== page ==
If you plan to declare bankruptcy in the next few months, there are certain financial moves that you should think twice before doing. While bad financial decisions could lead to bankruptcy, these bad moves could prevent you from getting the debt relief provided by a successful bankruptcy. Most of the four following items involve not so much the act itself, but the timing. Pay special attention the four following things not to do before you file for bankruptcy.
1. Frivolous Luxury Spending
Your recent credit card use could come under close scrutiny if you charged certain unneeded items in the period leading up to your filing. To be specific, charges of more than $650.00 within 90 days of filing. If you can show that the items charged were necessary, the creditor's may withdraw their objection. For instance, charging a car repair so that you can get to work or get your children to school is an allowable use, charging a $2000.00 window tinting job would likely be considered a luxury expense, and disallowed.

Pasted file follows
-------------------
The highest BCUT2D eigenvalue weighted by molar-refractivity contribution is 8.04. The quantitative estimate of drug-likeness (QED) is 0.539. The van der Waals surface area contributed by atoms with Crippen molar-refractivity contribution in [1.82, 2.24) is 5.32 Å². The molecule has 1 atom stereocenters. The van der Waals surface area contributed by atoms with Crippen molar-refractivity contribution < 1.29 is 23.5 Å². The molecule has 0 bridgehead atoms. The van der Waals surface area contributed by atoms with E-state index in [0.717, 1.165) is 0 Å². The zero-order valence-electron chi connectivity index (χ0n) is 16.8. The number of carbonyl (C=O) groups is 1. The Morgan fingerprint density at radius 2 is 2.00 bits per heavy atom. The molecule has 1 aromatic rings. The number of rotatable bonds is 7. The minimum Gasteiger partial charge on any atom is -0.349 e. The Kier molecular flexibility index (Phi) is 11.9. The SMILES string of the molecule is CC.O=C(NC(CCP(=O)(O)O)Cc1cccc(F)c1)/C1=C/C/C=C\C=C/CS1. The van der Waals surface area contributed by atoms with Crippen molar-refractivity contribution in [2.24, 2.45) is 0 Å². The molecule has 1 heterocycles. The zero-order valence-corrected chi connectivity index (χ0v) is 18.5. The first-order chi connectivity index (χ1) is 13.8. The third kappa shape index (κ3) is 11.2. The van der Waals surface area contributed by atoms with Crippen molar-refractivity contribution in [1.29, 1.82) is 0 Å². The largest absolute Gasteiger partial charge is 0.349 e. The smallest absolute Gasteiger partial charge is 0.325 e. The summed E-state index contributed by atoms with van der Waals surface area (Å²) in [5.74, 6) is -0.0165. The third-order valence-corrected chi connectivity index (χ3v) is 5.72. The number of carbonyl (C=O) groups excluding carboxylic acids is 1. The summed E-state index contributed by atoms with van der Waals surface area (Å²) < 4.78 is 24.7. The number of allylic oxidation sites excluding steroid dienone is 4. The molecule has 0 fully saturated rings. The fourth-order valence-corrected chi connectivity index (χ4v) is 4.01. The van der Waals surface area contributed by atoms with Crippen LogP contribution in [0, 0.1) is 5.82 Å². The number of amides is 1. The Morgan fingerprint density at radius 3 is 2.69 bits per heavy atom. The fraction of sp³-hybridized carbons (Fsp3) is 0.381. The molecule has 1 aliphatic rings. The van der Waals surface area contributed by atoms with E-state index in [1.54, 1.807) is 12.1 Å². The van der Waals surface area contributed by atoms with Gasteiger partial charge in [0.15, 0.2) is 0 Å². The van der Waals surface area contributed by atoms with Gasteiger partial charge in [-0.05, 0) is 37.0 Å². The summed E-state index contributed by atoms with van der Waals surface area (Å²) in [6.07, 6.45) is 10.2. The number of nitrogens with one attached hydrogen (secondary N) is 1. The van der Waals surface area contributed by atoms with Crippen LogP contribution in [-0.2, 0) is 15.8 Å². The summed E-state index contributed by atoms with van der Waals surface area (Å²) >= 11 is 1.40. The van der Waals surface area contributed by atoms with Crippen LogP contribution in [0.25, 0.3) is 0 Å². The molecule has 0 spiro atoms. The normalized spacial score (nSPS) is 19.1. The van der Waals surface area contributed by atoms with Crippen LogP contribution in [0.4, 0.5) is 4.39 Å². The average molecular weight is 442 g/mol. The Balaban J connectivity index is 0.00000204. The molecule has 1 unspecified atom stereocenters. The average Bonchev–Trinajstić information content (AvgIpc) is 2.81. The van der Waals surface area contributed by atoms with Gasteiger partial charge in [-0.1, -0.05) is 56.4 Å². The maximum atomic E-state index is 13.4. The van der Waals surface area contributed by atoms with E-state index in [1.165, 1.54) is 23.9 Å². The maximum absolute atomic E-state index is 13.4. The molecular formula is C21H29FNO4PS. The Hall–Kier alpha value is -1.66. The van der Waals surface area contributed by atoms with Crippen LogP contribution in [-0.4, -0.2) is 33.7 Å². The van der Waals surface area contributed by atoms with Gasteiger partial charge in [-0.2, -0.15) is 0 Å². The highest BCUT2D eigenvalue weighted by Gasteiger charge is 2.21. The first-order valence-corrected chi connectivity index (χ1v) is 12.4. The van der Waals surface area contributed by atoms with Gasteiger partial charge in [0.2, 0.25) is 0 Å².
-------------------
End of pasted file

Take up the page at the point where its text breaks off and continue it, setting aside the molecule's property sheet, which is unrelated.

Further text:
2. Cash From A Credit Card
Taking a cash advance from a credit card will also draw attention from your creditors and the bankruptcy trustee, and possibly trigger a disallowance. Since cash use is difficult to trace, don't withdraw more than $925.00 in total in the 70 days prior to filing. This amount is not per card, it's $925.00 in total.
3. Playing Favorites
From the bankruptcy trustee's prospective, the process of bankruptcy includes a fair distribution of any available assets. Ensure that you don't pay more than $600.00 of a debt to any one creditor in the 90 days before you file. The term creditor here could mean any credit card, bank, business associate, relative or friend. Doing so could cause a "take back", enabling the bankruptcy courts to create a more equitable distribution of debt.
4. Property Transactions
If the bankruptcy court suspects you of intentionally hiding assets, you may be liable for criminal charges. Each state has specific rules about the amount and length of time allowed between the giving or selling of assets before bankruptcy filing. The court is particularly interested in property that appears to have been sold at below-market value.
Many of the above situations have state-specific rules, so consult with your bankruptcy lawyer to avoid running afoul of the laws of your state. With your attorney's advice, you may need to delay your filing for a few months in order to comply with good pre-bankruptcy behavior. Get an experienced bankruptcy professional to help you get your debts forgiven in an ethical and legal manner, and get started on your fresh financial future.
To learn more, visit a website like http://www.tblakelaw.com.